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Title: Multi-level buyer-supplier relationships and their influence on Supply Chain Risk Management
Author: Fan, Yiyi
ISNI:       0000 0004 7960 5255
Awarding Body: Lancaster University
Current Institution: Lancaster University
Date of Award: 2018
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This thesis investigates the role of buyer-supplier relationships (BSRs) at two different levels: the inter-organisational and inter-personal levels, in supply chain risk management (SCRM). The research is framed within the field of SCRM that is aimed at developing strategies for the identification, assessment, mitigation, and monitoring of risk in supply chains to achieve desirable outcomes (e.g. more resilience). The thesis contributes to an emerging debate that examines how multi-level BSRs affect the SCRM process. The thesis has a particular focus on the risk identification stage, and examines how multi-level BSRs influence supply-side resilience as the desirable outcome of SCRM. Previous research studies have mainly acknowledged the use of traditional intra-organisational practices, such as increasing operational slack or building strategic stock in SCRM. While a few studies have highlighted the inter-organisational collaboration in SCRM, influence from inter-personal relationships and the interplay between the two levels of BSRs have been overlooked. This thesis, therefore, aims to fill this particular gap through a sequential exploratory mixed methods approach in order to offer insights into the theoretical and practical value of studying the role of multi-level BSRs in affecting the process and outcome of SCRM. The overarching research question asked in this thesis is: How does the BSR affect the process and outcome of SCRM? To answer this, three inter-related papers are proposed: (1) a systematic literature review on SCRM; (2) a multiple case study paper on the role of BSRs on both the organisational and individual levelsin risk identification in the SCRM process; and (3) a survey paper examining the effect of multi-level BSRs on supply-side resilience as the desirable outcome of SCRM. The three studies complement each other and, together, provide a comprehensive understanding of the impact of multi-level BSRs on the process and outcome of SCRM. By using the social capital theory and signalling theory lenses, the findings highlight the 'too much of a good thing' effect of multi-level BSRs on the process and outcome of SCRM. From this, the practical contribution is drawn that organisations aiming to effectively manage supply chain risks (SCRs) need to deploy both inter-organisational and inter-personal relational practices in combination in order to achieve better SCRM performance.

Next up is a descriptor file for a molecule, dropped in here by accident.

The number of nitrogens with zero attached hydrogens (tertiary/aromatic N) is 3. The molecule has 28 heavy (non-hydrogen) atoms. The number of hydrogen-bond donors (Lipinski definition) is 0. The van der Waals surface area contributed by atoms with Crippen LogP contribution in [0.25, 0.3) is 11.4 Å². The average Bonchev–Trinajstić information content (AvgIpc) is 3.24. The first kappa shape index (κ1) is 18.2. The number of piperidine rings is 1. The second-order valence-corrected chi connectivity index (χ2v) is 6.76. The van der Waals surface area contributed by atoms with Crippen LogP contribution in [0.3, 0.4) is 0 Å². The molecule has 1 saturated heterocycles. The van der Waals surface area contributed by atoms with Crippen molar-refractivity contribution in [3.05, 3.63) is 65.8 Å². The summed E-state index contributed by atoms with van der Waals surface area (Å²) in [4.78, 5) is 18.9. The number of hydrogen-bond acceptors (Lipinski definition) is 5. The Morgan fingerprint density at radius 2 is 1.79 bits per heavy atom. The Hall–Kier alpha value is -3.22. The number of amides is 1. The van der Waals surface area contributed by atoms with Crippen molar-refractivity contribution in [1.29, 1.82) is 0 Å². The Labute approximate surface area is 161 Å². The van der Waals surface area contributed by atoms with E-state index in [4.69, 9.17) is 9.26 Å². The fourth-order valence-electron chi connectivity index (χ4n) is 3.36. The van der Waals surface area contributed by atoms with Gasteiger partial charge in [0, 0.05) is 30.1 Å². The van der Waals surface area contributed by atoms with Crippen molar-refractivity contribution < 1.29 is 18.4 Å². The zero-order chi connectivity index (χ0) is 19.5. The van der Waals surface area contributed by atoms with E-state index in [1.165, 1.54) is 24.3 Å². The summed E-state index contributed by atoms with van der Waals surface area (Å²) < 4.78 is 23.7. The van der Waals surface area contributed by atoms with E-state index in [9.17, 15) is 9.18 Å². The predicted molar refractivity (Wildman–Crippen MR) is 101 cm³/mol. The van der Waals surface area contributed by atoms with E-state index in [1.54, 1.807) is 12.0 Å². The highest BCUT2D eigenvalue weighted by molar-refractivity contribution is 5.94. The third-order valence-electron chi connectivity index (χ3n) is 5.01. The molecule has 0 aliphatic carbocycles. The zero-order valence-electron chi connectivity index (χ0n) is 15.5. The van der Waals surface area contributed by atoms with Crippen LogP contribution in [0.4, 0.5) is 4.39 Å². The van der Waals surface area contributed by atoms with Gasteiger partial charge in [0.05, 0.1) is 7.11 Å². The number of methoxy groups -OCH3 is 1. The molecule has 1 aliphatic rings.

Supervisor: Not available Sponsor: Not available
Qualification Name: Thesis (Ph.D.) Qualification Level: Doctoral